EVENTS | VIEW CALENDAR
The Process and the Ps
The funny thing about for-profit companies is that their stakeholders expect them to make—are you ready for it—a profit. And for the majority of industries around the globe, people universally accept this fact.
It is interesting, therefore, to look at the healthcare industry where the existence of a for-profit model is less widely accepted or at least is tinged with outcries for profit but not profiteering. Because health is very personal, the discussion of profit in this sector has become rancorous. So rancorous, in fact, that the industry has been forced to respond, whether because of personal reflections from within or social and governmental pressures from without.
At last month's Society for Biomolecular Sciences meeting, Dr. Ted Sybertz, SVP of Scientific Affairs at Genzyme, distilled the new reality in which the pharmaceutical industry finds itself. Before a crowd of scientists and business people, he said that if the industry expects people to continue to support its efforts, it needs to plan to give something back to the community. In that simple statement, Sybertz encapsulated the reason why pharmaceutical and biotechnology companies are going to find themselves increasingly pressured to participate in the three Ps of global healthcare—private-public partnerships (PPPs).
In its simplest form, PPP can take the form of a for-profit company offering a non-profit or charitable organization access to derelict or under-utilized IP—perhaps a compound that the larger company is no longer pursuing or that the smaller organization will use for a novel—typically low-end—purpose. In other cases, the PPP interaction may involve more active participation on everyone's part.
Sybertz spoke of Genzyme's Humanitarian Assistance to Neglected Diseases (HAND) initiative, explaining that the company's goal was to share resources and costs with its partners in areas in which it had particular expertise but no commercial interests. He was also quick to point out, however, that Genzyme was not interested in becoming a CRO or funding agency for its partners. It had no plans to be involved in clinical development and would be unlikely to manufacture any drugs that arose from a PPP.
At the same time, the roles played by partners are not always so clear cut and really depend on context. I recently spoke with Dr. Victoria Hale, CEO of the Institute for OneWorld Health (IOWH), a non-profit corporation specializing in neglected diseases, about her group's work with BioFocus DPI and others on the search for a therapeutic to treat secretory diarrhea, a disease that kills millions children each year (see story).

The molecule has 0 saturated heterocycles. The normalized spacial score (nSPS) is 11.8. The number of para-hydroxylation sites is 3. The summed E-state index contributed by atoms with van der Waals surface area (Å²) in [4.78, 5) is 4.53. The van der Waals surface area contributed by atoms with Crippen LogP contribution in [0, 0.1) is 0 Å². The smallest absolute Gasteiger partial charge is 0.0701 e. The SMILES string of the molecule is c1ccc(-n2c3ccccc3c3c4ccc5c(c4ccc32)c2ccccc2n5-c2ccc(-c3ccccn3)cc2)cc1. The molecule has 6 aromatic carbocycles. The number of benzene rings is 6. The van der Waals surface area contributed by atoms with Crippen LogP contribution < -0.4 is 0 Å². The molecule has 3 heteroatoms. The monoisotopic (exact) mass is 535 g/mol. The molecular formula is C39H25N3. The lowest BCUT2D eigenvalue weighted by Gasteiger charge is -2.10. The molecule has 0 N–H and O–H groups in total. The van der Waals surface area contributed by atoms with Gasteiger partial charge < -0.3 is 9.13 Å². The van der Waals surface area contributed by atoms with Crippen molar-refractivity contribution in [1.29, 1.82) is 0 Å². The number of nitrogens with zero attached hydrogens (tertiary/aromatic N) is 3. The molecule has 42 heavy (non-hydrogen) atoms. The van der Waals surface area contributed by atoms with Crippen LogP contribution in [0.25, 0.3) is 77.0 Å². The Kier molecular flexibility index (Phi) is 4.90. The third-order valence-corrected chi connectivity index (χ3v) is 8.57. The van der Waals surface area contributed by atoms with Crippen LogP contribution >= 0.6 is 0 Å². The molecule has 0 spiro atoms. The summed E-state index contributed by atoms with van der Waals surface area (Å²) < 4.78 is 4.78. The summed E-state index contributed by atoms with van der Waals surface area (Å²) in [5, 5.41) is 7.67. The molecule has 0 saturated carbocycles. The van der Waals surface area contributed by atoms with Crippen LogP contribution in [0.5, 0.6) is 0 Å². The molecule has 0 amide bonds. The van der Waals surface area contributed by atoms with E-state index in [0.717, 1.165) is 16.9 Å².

"There are many reasons to define PPP differently and those definitions will change over time according to who your partners are and who plays a dominant role," she explained.
Hale also spoke at length about a recent PPP in which IOWH participated that led to the resuscitation of paromomycin, an anti-infective that had been discontinued—for the treatment of visceral leishmaniasis or kala-azar, the second most deadly parasitic disease after malaria. In this case, IOWH was the leading partner in a PPP that involved the WHO, India's Gland Pharma and Amsterdam's IDA Solutions, as well as four clinical sites in India.
"This partnership is an innovative way for our company to use its expertise and corporate philanthropy to benefit India," said Dr. Ravi Penmetsa, Gland managing director, in the announcement. "With our combined resources, we are confident that we will…save the lives of thousands of people afflicted with kala-azar."
"I believe that the medical community is ready to open its eyes and see what global health means and to understand that with so many advances and extremely elegant technologies that we have in the West, that we really need to begin to share these technologies, to go after these diseases that have been around for hundreds and hundreds of years," Hale told me. "We can't be so technologically advanced and still have these diseases that have been killing millions of people for five hundred years. There is now a critical mass among the clinical, scientific and technological communities, among funders, and we're going to do something about this."